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Viet Thanh Nguyen and Ronald Stade Interview

Viet Thanh Nguyen and Ronald Stade of Malmo University in Sweden describe their institutions’ contributions to peace and reconciliation research. They also offer their own perspectives on peace research with interviewer Jonathan Lewis and his colleague Satoshi Nakano. This interview was recorded at the Center for the Study of Peace and Reconciliation of Hitotsubashi University in  Tokyo, Japan.

Click here to listen to the interview. Or read the full transcript below.

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Jonathan Lewis: Welcome to the center for the study of peace and reconciliation at Hitotsubashi University. I’m Jonathan Lewis and today we have had the first of what should be many lectures and other events here- and whenever we have an events her at the cspr we want to do very short interviews with the speakers to get their perspectives on research on peace and rec. Today we have two gentlemen here. One of whom has just given us his lecture. Another who’s about to give his lecture. I was wondering if you could both introduce yourselves and tell us a little about your background and what you’ve been talking about or what you will talk about today. So Dr. Nguyen

Viet Thanh Nguyen: My name is Viet Thanh Nguyen. I am an associate professor at the University of Southern California in English and American Studies and Ethnicity. Born in Vietnam, grew up in the United States and my current work is on the Vietnam War, locating it in international comparative and multicultural contexts. So really trying to work against American centric explorations of the Vietnam war which have been voluminous but also quite limited. And so my talk today is about speaking for the dead: the United States, Vietnam, and memorialization… looking at how several different populations across Vietnam and the US have tried to deal with the memory of the war in art, museums, memorials.

Ronald Stade: And my name is Ronald Stade. I’m Swedish.. I’m the director of peace and conflict studies at Malmo University in Sweden, and I’m an associate professor of social anthropology as well. My research has been, first of all, on certain key political concepts like global governance, good governance, used extensively in the aid and development industry, but also in the political sphere and more recently I’ve looked more deeply I guess into the concept of cosmopolitanism. I also am just now starting out a study on the situation Northern Cyprus and is very interesting—it connects to my previous research in field work in Guam which is an American island in Micronesia. I’m interested in places that don’t fit into the international order because they’re not sovereign states they’re not really anything, nobody acknowledges their political existence. So that’s what I’ve been doing …

JL: Could you tell us about both your institutions and what roll they play in peace and conflict research or peace and reconciliation research?

VTN: One of my departments is American Studies in Ethnicity, which was not created in response to the Los Angeles riots of 1992, but received a huge boost in funding and hiring after that. So it’s not an international peace and conflict program but it’s definitely one in which we’re more specifically mandated, I think, to address local issues in peace and conflict around race and class.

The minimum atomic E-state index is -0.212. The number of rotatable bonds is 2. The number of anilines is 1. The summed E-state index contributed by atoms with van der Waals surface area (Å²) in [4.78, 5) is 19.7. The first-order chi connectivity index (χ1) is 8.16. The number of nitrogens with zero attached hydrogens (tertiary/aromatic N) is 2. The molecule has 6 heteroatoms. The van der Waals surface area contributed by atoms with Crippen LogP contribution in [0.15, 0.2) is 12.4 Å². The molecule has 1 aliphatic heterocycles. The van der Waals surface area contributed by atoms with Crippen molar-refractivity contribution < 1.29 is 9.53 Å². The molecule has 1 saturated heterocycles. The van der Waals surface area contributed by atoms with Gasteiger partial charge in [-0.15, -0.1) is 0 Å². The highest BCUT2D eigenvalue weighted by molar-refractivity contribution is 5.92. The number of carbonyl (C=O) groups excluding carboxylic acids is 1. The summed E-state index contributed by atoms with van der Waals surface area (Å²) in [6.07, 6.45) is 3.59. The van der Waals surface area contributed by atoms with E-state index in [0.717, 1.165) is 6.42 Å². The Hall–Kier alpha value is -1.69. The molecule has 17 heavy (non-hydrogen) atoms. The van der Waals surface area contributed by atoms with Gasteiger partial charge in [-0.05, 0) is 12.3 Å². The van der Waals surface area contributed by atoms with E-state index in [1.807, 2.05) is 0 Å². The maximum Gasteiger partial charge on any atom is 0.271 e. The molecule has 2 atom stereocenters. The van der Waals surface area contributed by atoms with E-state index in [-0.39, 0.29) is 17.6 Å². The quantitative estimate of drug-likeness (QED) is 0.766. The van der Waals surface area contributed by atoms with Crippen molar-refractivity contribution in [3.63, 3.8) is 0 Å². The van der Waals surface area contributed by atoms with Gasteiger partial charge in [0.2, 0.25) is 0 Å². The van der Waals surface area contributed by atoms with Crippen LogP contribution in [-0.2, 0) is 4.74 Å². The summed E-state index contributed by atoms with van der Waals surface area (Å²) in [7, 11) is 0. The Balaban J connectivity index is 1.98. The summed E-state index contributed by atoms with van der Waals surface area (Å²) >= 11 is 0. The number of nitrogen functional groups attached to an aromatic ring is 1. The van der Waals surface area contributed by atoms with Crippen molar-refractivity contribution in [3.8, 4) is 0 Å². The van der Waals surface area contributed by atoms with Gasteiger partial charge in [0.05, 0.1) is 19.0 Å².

RS: Well we in started in 2000 a program in peace and conflict studies, and we tried to really position ourselves in a landscape one can say of peace and conflict studies which is both global and regional. In terms of the region and national landscapes, they are inhabited by people who are very interested in the international system and international conflict and also look at so called civil conflicts, or domestic conflicts, in trials of international conflicts. So there is a strong bias towards international studies and peace and conflict studies and we approach the topic somewhat differently and try to look at first of all how people actually live their lives in conflict zones – how people try to develop routines but also maintain a sense of normality in the midst violence and chaos and so we try to first get at the grassroots level of war of peace as well and reconciliation and then so to speak work out way upwards towards the international level. So we look over all kind of conflicts that is violent conflicts and they can be local they can regional they can be global like what now a days is the research as terrorism for instance. And we realized there are certain complications. First of all: its very difficult to delimit conflicts what we talk about when we talk about terrorism these days is a very good example because it can seemingly occur in very many places where almost say it can be in any place—it definitely can’t be limited to one conflict zone– it is global on that sense. If you look at other conflicts, violent conflicts, you’ll soon realize that actually the same is true for these conflicts because there are shadow economies, there’s weapons trading, smuggling… media flows. Also flows of people. It’s very diff to restrict analysis in terms of space so really probably global space is the primary space of analysis these days and these are some of the issues were trying to incorporate in our peace and conflict studies. Which I guess makes it at least somewhat different than other somewhat similar programs and research centers.